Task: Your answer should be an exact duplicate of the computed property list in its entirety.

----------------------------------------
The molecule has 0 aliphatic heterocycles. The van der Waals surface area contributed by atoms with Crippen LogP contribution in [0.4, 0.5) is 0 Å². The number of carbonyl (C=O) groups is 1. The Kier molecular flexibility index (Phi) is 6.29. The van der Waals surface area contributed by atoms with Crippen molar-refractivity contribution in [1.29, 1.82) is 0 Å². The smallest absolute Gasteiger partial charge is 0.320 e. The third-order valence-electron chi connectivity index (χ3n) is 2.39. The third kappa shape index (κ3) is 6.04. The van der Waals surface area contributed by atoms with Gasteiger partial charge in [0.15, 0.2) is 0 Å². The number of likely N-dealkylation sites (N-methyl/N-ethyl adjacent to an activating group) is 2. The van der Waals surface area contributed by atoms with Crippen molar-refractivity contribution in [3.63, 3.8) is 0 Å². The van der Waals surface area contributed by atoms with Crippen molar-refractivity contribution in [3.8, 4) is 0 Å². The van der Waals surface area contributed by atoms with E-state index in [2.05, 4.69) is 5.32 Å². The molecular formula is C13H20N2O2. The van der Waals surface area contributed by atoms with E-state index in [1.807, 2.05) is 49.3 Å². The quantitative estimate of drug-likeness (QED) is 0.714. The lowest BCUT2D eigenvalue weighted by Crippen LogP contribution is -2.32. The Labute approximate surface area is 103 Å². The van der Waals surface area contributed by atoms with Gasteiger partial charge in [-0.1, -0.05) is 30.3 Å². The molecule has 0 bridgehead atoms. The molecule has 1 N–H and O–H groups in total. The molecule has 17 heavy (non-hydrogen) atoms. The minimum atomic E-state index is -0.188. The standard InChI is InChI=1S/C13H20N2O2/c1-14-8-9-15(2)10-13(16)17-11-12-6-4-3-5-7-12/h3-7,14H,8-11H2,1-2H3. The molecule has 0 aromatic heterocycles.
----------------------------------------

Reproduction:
The molecule has 0 aliphatic heterocycles. The van der Waals surface area contributed by atoms with Crippen LogP contribution in [0.4, 0.5) is 0 Å². The number of carbonyl (C=O) groups is 1. The Kier molecular flexibility index (Phi) is 6.29. The van der Waals surface area contributed by atoms with Crippen molar-refractivity contribution in [1.29, 1.82) is 0 Å². The smallest absolute Gasteiger partial charge is 0.320 e. The third-order valence-electron chi connectivity index (χ3n) is 2.39. The third kappa shape index (κ3) is 6.04. The van der Waals surface area contributed by atoms with Gasteiger partial charge in [0.15, 0.2) is 0 Å². The number of likely N-dealkylation sites (N-methyl/N-ethyl adjacent to an activating group) is 2. The van der Waals surface area contributed by atoms with Crippen molar-refractivity contribution in [3.63, 3.8) is 0 Å². The van der Waals surface area contributed by atoms with Crippen molar-refractivity contribution in [3.8, 4) is 0 Å². The van der Waals surface area contributed by atoms with E-state index in [2.05, 4.69) is 5.32 Å². The molecular formula is C13H20N2O2. The van der Waals surface area contributed by atoms with E-state index in [1.807, 2.05) is 49.3 Å². The quantitative estimate of drug-likeness (QED) is 0.714. The lowest BCUT2D eigenvalue weighted by Crippen LogP contribution is -2.32. The Labute approximate surface area is 103 Å². The van der Waals surface area contributed by atoms with Gasteiger partial charge in [-0.1, -0.05) is 30.3 Å². The molecule has 0 bridgehead atoms. The molecule has 1 N–H and O–H groups in total. The molecule has 17 heavy (non-hydrogen) atoms. The minimum atomic E-state index is -0.188. The standard InChI is InChI=1S/C13H20N2O2/c1-14-8-9-15(2)10-13(16)17-11-12-6-4-3-5-7-12/h3-7,14H,8-11H2,1-2H3. The molecule has 0 aromatic heterocycles.